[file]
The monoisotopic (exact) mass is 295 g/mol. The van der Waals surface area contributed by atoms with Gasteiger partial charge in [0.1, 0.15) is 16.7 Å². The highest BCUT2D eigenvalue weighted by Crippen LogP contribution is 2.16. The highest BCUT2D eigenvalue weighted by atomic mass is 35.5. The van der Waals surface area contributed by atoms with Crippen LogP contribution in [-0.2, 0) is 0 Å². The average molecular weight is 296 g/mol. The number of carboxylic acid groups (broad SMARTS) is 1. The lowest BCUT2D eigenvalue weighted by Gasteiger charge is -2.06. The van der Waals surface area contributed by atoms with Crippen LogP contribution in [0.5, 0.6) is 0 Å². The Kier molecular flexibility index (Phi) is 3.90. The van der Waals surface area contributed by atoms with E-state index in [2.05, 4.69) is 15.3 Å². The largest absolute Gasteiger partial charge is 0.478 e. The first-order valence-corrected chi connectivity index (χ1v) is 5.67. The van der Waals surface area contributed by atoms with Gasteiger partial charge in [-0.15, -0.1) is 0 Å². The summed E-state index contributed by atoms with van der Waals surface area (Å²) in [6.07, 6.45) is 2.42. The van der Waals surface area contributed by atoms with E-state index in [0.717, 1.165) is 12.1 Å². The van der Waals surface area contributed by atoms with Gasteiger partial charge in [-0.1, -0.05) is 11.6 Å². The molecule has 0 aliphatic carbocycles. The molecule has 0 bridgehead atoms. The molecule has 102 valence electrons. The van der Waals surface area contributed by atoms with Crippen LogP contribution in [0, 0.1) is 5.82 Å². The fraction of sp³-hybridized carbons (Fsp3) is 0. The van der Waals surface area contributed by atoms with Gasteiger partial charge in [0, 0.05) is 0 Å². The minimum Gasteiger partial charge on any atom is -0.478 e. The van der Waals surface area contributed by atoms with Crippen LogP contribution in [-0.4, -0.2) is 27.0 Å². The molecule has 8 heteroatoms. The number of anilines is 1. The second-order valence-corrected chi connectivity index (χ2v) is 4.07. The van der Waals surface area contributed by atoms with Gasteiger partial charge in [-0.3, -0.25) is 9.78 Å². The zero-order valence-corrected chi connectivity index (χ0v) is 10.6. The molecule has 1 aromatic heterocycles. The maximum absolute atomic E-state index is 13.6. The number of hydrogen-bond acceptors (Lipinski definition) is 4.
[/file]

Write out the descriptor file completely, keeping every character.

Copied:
The monoisotopic (exact) mass is 295 g/mol. The van der Waals surface area contributed by atoms with Gasteiger partial charge in [0.1, 0.15) is 16.7 Å². The highest BCUT2D eigenvalue weighted by Crippen LogP contribution is 2.16. The highest BCUT2D eigenvalue weighted by atomic mass is 35.5. The van der Waals surface area contributed by atoms with Crippen LogP contribution in [-0.2, 0) is 0 Å². The average molecular weight is 296 g/mol. The number of carboxylic acid groups (broad SMARTS) is 1. The lowest BCUT2D eigenvalue weighted by Gasteiger charge is -2.06. The van der Waals surface area contributed by atoms with Crippen LogP contribution in [0.5, 0.6) is 0 Å². The Kier molecular flexibility index (Phi) is 3.90. The van der Waals surface area contributed by atoms with E-state index in [2.05, 4.69) is 15.3 Å². The largest absolute Gasteiger partial charge is 0.478 e. The first-order valence-corrected chi connectivity index (χ1v) is 5.67. The van der Waals surface area contributed by atoms with Gasteiger partial charge in [-0.15, -0.1) is 0 Å². The summed E-state index contributed by atoms with van der Waals surface area (Å²) in [6.07, 6.45) is 2.42. The van der Waals surface area contributed by atoms with E-state index in [0.717, 1.165) is 12.1 Å². The van der Waals surface area contributed by atoms with Gasteiger partial charge in [-0.1, -0.05) is 11.6 Å². The molecule has 0 aliphatic carbocycles. The molecule has 0 bridgehead atoms. The molecule has 102 valence electrons. The van der Waals surface area contributed by atoms with Crippen LogP contribution in [0, 0.1) is 5.82 Å². The fraction of sp³-hybridized carbons (Fsp3) is 0. The van der Waals surface area contributed by atoms with Gasteiger partial charge in [0, 0.05) is 0 Å². The minimum Gasteiger partial charge on any atom is -0.478 e. The van der Waals surface area contributed by atoms with Crippen LogP contribution in [-0.4, -0.2) is 27.0 Å². The molecule has 8 heteroatoms. The number of anilines is 1. The second-order valence-corrected chi connectivity index (χ2v) is 4.07. The van der Waals surface area contributed by atoms with Gasteiger partial charge in [-0.3, -0.25) is 9.78 Å². The zero-order valence-corrected chi connectivity index (χ0v) is 10.6. The molecule has 1 aromatic heterocycles. The maximum absolute atomic E-state index is 13.6. The number of hydrogen-bond acceptors (Lipinski definition) is 4.